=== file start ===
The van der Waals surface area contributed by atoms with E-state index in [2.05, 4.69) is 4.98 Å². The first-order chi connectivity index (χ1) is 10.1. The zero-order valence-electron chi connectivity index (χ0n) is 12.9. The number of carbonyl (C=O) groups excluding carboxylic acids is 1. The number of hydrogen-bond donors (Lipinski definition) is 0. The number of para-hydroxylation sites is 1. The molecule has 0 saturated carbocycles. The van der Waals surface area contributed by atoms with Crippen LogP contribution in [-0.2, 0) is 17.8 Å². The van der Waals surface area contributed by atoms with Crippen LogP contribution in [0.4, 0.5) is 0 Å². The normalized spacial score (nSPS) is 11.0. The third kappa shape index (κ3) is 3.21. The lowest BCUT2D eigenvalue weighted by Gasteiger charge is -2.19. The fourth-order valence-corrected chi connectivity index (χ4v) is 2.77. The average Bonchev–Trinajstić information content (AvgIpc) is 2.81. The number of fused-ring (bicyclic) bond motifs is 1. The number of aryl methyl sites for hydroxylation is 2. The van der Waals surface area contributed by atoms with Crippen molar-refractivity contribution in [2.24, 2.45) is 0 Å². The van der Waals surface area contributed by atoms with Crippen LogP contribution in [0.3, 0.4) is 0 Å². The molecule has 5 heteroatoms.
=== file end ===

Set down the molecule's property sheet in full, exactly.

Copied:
The van der Waals surface area contributed by atoms with E-state index in [2.05, 4.69) is 4.98 Å². The first-order chi connectivity index (χ1) is 10.1. The zero-order valence-electron chi connectivity index (χ0n) is 12.9. The number of carbonyl (C=O) groups excluding carboxylic acids is 1. The number of hydrogen-bond donors (Lipinski definition) is 0. The number of para-hydroxylation sites is 1. The molecule has 0 saturated carbocycles. The van der Waals surface area contributed by atoms with Crippen LogP contribution in [-0.2, 0) is 17.8 Å². The van der Waals surface area contributed by atoms with Crippen LogP contribution in [0.4, 0.5) is 0 Å². The normalized spacial score (nSPS) is 11.0. The third kappa shape index (κ3) is 3.21. The lowest BCUT2D eigenvalue weighted by Gasteiger charge is -2.19. The fourth-order valence-corrected chi connectivity index (χ4v) is 2.77. The average Bonchev–Trinajstić information content (AvgIpc) is 2.81. The number of fused-ring (bicyclic) bond motifs is 1. The number of aryl methyl sites for hydroxylation is 2. The van der Waals surface area contributed by atoms with Crippen molar-refractivity contribution in [2.24, 2.45) is 0 Å². The van der Waals surface area contributed by atoms with Crippen LogP contribution in [0.3, 0.4) is 0 Å². The molecule has 5 heteroatoms.